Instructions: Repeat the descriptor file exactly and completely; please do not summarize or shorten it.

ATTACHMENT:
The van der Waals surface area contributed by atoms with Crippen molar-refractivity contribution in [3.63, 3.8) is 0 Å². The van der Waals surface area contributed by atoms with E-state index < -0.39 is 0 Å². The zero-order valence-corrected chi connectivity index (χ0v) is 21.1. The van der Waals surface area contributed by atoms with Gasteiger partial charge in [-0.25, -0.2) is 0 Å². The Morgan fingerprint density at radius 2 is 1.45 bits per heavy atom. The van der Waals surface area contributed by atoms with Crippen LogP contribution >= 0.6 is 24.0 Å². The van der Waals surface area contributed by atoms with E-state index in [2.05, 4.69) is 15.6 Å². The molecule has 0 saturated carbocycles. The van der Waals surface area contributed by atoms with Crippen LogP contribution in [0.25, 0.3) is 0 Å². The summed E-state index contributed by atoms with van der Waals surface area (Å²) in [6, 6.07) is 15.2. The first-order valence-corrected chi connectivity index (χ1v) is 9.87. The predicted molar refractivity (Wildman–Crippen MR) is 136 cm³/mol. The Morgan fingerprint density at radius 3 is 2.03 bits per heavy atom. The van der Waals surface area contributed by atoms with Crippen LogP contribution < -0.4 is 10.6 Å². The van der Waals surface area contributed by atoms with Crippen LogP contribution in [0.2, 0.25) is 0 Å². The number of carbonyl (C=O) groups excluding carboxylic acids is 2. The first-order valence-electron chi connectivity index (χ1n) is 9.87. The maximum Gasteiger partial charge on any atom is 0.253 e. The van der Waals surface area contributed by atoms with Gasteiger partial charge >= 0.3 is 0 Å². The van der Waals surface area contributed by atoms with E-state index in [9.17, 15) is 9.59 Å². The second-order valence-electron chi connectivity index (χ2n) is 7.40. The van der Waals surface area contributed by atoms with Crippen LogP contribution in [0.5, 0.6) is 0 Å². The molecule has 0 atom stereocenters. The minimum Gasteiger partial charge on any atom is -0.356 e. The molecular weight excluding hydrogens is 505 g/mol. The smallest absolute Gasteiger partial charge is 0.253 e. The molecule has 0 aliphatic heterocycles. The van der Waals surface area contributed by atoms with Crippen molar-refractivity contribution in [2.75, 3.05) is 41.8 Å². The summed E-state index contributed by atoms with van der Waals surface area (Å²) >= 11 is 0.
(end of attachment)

The van der Waals surface area contributed by atoms with Crippen molar-refractivity contribution in [3.63, 3.8) is 0 Å². The van der Waals surface area contributed by atoms with E-state index < -0.39 is 0 Å². The zero-order valence-corrected chi connectivity index (χ0v) is 21.1. The van der Waals surface area contributed by atoms with Gasteiger partial charge in [-0.25, -0.2) is 0 Å². The Morgan fingerprint density at radius 2 is 1.45 bits per heavy atom. The van der Waals surface area contributed by atoms with Crippen LogP contribution >= 0.6 is 24.0 Å². The van der Waals surface area contributed by atoms with E-state index in [2.05, 4.69) is 15.6 Å². The molecule has 0 saturated carbocycles. The van der Waals surface area contributed by atoms with Crippen LogP contribution in [0.25, 0.3) is 0 Å². The summed E-state index contributed by atoms with van der Waals surface area (Å²) in [6, 6.07) is 15.2. The first-order valence-corrected chi connectivity index (χ1v) is 9.87. The predicted molar refractivity (Wildman–Crippen MR) is 136 cm³/mol. The Morgan fingerprint density at radius 3 is 2.03 bits per heavy atom. The van der Waals surface area contributed by atoms with Crippen LogP contribution < -0.4 is 10.6 Å². The van der Waals surface area contributed by atoms with Crippen LogP contribution in [0.2, 0.25) is 0 Å². The number of carbonyl (C=O) groups excluding carboxylic acids is 2. The first-order valence-electron chi connectivity index (χ1n) is 9.87. The maximum Gasteiger partial charge on any atom is 0.253 e. The van der Waals surface area contributed by atoms with Gasteiger partial charge >= 0.3 is 0 Å². The van der Waals surface area contributed by atoms with E-state index in [9.17, 15) is 9.59 Å². The second-order valence-electron chi connectivity index (χ2n) is 7.40. The van der Waals surface area contributed by atoms with Crippen LogP contribution in [0.5, 0.6) is 0 Å². The molecule has 0 atom stereocenters. The minimum Gasteiger partial charge on any atom is -0.356 e. The molecular weight excluding hydrogens is 505 g/mol. The smallest absolute Gasteiger partial charge is 0.253 e. The molecule has 0 aliphatic heterocycles. The van der Waals surface area contributed by atoms with Crippen molar-refractivity contribution in [2.75, 3.05) is 41.8 Å². The summed E-state index contributed by atoms with van der Waals surface area (Å²) >= 11 is 0.